The best of all? Vinnie Jones. His character here is even better than his previous one in Ritchie’s Lock, Stock, and Two Smoking Barrels. He nails it, right on the nose. He’s another one whose presence is imposing, in part due to his massive size. But also his acting is intense. Aside from that Jones injects a generous dose of laughter in amongst his scary delivery.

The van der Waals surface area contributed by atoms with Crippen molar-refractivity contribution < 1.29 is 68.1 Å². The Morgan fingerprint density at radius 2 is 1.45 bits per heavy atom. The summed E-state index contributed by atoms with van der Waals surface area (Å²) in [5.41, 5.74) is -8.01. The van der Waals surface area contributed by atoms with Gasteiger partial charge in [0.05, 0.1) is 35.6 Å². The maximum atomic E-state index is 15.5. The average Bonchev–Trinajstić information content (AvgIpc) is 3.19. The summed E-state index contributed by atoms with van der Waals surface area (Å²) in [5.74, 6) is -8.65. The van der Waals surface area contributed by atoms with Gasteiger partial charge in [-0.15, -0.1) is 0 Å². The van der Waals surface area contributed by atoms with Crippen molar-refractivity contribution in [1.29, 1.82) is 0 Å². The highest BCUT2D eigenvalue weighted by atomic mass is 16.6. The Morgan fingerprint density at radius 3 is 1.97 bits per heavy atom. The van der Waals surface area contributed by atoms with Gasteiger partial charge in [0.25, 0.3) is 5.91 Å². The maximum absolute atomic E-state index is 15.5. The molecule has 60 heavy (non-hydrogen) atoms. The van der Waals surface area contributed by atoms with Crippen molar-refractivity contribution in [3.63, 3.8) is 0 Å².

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If anything I’d compare Ritchie to Martin Scorsese. For many reasons. One is their use of music. Tarantino has his own thing, but Scorsese and Ritchie have a highly similar sense of how they use music. They use rock and popular music, though there’s less of an ironic or iconoclastic sense in the way Quentin often uses a soundtrack (think: Reservoir Dogs ear cutting scene to Stealers Wheel). Here, it’s like a part of the chaos, playing another role like how Scorsese often uses The Rolling Stones (among other bands and songs). For instance, there’s such a fitting, beautiful quality to the sequence when George gets knocked out by Mickey O’Neil (Pitt) and “Golden Brown” by The Stranglers plays. Then just the natural feel of some of the other songs works incredibly with so many of the various scenes.